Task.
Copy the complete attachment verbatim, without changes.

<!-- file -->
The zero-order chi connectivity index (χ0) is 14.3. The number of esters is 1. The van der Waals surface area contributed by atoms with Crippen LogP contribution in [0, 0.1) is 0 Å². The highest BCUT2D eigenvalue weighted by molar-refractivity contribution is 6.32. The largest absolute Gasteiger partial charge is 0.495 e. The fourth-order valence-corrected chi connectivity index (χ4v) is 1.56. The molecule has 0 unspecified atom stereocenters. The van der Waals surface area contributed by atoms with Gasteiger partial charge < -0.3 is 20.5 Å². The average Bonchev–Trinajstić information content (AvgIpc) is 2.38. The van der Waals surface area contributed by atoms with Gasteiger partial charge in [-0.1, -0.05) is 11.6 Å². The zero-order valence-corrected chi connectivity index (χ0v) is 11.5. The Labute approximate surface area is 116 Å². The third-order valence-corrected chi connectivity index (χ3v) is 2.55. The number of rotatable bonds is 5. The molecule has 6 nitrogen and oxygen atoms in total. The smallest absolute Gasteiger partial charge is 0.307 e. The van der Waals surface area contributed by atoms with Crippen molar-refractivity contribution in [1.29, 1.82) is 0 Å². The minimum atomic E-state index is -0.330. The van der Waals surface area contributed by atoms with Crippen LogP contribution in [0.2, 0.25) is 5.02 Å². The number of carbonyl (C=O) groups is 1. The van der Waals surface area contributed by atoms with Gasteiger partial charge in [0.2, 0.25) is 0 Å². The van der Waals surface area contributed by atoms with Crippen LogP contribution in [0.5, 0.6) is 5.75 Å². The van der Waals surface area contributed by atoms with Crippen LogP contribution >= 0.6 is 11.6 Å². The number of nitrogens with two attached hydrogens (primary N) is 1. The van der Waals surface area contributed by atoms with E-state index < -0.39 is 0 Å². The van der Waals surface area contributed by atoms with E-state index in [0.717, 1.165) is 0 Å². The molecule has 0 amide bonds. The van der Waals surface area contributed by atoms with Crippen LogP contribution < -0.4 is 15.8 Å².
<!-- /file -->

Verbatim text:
The zero-order chi connectivity index (χ0) is 14.3. The number of esters is 1. The van der Waals surface area contributed by atoms with Crippen LogP contribution in [0, 0.1) is 0 Å². The highest BCUT2D eigenvalue weighted by molar-refractivity contribution is 6.32. The largest absolute Gasteiger partial charge is 0.495 e. The fourth-order valence-corrected chi connectivity index (χ4v) is 1.56. The molecule has 0 unspecified atom stereocenters. The van der Waals surface area contributed by atoms with Gasteiger partial charge < -0.3 is 20.5 Å². The average Bonchev–Trinajstić information content (AvgIpc) is 2.38. The van der Waals surface area contributed by atoms with Gasteiger partial charge in [-0.1, -0.05) is 11.6 Å². The zero-order valence-corrected chi connectivity index (χ0v) is 11.5. The Labute approximate surface area is 116 Å². The third-order valence-corrected chi connectivity index (χ3v) is 2.55. The number of rotatable bonds is 5. The molecule has 6 nitrogen and oxygen atoms in total. The smallest absolute Gasteiger partial charge is 0.307 e. The van der Waals surface area contributed by atoms with Crippen molar-refractivity contribution in [1.29, 1.82) is 0 Å². The minimum atomic E-state index is -0.330. The van der Waals surface area contributed by atoms with Crippen LogP contribution in [0.2, 0.25) is 5.02 Å². The number of carbonyl (C=O) groups is 1. The van der Waals surface area contributed by atoms with Gasteiger partial charge in [0.2, 0.25) is 0 Å². The van der Waals surface area contributed by atoms with Crippen LogP contribution in [0.5, 0.6) is 5.75 Å². The van der Waals surface area contributed by atoms with Crippen LogP contribution >= 0.6 is 11.6 Å². The number of nitrogens with two attached hydrogens (primary N) is 1. The van der Waals surface area contributed by atoms with E-state index < -0.39 is 0 Å². The van der Waals surface area contributed by atoms with E-state index in [0.717, 1.165) is 0 Å². The molecule has 0 amide bonds. The van der Waals surface area contributed by atoms with Crippen LogP contribution < -0.4 is 15.8 Å².